Oral Roberts Memorial a Stage for 'Seed Faith' Message

The stage for the "seed faith" message was set when TV evangelist Pat Robertson ascended the steps at the Oral Roberts memorial service Monday to give the opening prayer.

"Lord, you sent us a man with the knowledge of your healing power. You sent us a man who taught us the greatness of faith and the principle of seed faith," said Robertson within the first few minutes of the speaking segment of the memorial at Oral Roberts University.

Robertson, founder of the Christian Broadcasting Network, along with Oral Roberts University President Mark Rutland, and the late evangelist's children, Richard and Roberta Roberts, propagated the popular yet controversial theology during each of their tributes.

Rutland recalled Roberts' "magnetic presence" on screen and in life and said his mentor made people believe in a God who "blesses blessers and gives to givers."

"His simple and entirely biblical doctrine of seed faith was not some unusual or bizarre idea from the edge of Christianity," asserted Rutland. "Jesus himself said give and it shall be given unto you, pressed down, shaken together and running over."

"Oral Roberts didn't make those words up, Jesus did," he said. "But Oral made them manageable to us. He made them bite size and we believed."

Roberts, a pioneer televangelist and a leading figure in the charismatic movement, died last Tuesday at the age of 91, due to complications from pneumonia following a fall in which he broke several bones.

The healing evangelist, a title given to him because of the hundreds of healing crusades he conducted around the world, is known for founding the 500-acre Oral Roberts University in Tulsa, Okla., and through his more than 130 books, including his most popular title, The Miracle of Seed Faith.

The seed faith message is the teaching that if people give money to the church or the ministry, God will multiply it back to them 30, 60, or 100 times more than they gave.

Rutland, in his address, spoke about how Roberts taught a "simple doctrine of faith that we cannot outgive God."

"That God was a loving and giving God who proved His love by giving, and who blesses us when we gave, and He wanted to prosper and bless us," explained the ORU president.

"This is a remarkable doctrine [at the time]," Rutland said, noting that those in the classical denominations (Rutland is from a United Methodist background) and classic Pentecostalism are used to "a pretty dusty doctrine: give and maybe somehow or another God will make it up to you in the next world, maybe."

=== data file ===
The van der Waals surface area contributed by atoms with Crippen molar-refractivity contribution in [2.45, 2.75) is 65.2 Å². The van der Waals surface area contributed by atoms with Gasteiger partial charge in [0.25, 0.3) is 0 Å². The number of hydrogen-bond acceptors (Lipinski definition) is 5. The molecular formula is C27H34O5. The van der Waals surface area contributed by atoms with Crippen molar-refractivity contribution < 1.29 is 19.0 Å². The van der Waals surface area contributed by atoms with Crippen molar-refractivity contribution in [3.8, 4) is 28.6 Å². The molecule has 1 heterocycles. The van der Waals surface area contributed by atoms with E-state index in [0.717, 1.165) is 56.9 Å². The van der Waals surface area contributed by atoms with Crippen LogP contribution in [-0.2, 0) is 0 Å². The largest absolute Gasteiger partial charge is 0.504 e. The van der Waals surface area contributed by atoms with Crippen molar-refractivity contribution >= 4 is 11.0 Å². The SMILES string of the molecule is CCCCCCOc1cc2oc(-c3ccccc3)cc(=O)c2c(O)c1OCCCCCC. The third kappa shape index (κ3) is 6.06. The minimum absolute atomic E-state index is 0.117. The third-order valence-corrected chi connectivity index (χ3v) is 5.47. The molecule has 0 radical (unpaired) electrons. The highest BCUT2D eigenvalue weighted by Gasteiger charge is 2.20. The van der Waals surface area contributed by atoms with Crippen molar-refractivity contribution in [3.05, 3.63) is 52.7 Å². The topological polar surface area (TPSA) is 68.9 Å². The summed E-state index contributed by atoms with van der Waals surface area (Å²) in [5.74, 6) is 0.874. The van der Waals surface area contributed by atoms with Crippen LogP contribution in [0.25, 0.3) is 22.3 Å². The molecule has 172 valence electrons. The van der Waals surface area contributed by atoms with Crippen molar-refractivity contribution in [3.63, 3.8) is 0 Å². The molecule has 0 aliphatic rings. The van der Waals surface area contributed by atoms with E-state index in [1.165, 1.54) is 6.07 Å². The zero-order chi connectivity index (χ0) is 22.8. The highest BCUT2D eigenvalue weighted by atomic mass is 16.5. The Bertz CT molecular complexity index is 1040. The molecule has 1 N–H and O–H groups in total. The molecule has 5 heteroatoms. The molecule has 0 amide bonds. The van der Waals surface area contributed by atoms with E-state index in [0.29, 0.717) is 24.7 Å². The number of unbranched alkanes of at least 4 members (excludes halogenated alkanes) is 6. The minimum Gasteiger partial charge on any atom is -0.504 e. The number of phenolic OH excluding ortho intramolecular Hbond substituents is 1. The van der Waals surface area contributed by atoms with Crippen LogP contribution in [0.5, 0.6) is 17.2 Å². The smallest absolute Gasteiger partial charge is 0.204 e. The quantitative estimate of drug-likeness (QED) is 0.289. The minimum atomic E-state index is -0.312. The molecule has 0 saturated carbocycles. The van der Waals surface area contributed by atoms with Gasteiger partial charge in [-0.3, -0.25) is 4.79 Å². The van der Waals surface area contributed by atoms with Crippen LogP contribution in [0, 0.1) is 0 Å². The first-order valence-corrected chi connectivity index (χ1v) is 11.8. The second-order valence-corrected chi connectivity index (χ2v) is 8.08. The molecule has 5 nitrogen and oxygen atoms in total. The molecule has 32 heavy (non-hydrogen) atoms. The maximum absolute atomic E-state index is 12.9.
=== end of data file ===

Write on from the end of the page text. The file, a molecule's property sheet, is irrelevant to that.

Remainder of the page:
But Roberts made people believe in "a generous God who lubricated our lives with blessings."

Rutland called Roberts an "extraordinary" but not perfect man. Roberta Potts, Roberts' daughter, similarly said her father is not perfect but "did everything he knew to obey God."

Though speakers at Monday's memorial enthusiastically praised the seed faith doctrine, other theologians and pastors have spoken out against the doctrine since Roberts' death. They all acknowledged the tremendous influence Roberts had on Christianity worldwide, but they asserted that the seed faith message is not the true gospel.

"Was the message he proclaimed the unadulterated gospel?" posed John MacArthur, pastor of Grace Community Church in Sun Valley, Calif., in a commentary Friday. "No."

"In all the many times I saw him on television I never once heard him preach the gospel," the evangelical pastor pointed out. "His message – every time – was about seed faith."

MacArthur went on to lament that the seed faith message "usurped and utterly replaced" whatever gospel message was in Roberts' preaching.

"The reason for that is obvious: the message of the cross – an atoning sacrifice for sins wrought through Jesus' sufferings – frankly doesn't mesh very well with the notion that God guarantees health, wealth, and prosperity to the righteous."

Likewise, R. Albert Mohler, Jr., president of The Southern Baptist Theological Seminary in Louisville, Ky., called Roberts' message "problematic."

"In his prime years, Roberts was the most significant agent for prosperity theology," Mohler wrote in a commentary. "Prosperity theology teaches that God promises His people financial gain and bodily health. It is a false Gospel that turns the Gospel of Christ upside-down."

"Following Christ demands poverty more often than wealth, and we are not promised relief from physical ills, injury, sickness, or death," the theologian maintained. "Christians die along with all other mortals, but we are promised the gift of eternal life in Christ."

Mohler noted that Oral Roberts University had in recent years suffered from financial scandals. The most well-known scandal is that involving Roberts' son, Richard Roberts, who was accused of using school funds to live a life of luxury at a time when the school was $50 million in debt. Roberts resigned in 2007 amid allegations and the school has since recovered financial stability.

Monday's memorial service was attended by about 4,000 people, including prominent leaders of the charismatic movement, such as John Hagee, Kenneth and Gloria Copeland, James and Betty Robison, and Kenneth and Lynette Hagin, among others. Some televangelists arrived in stretch limousines, Jaguars, and Cadillacs, according to The Associated Press.

The event was broadcast and webcast live by several television networks, including Christian Broadcasting Network.

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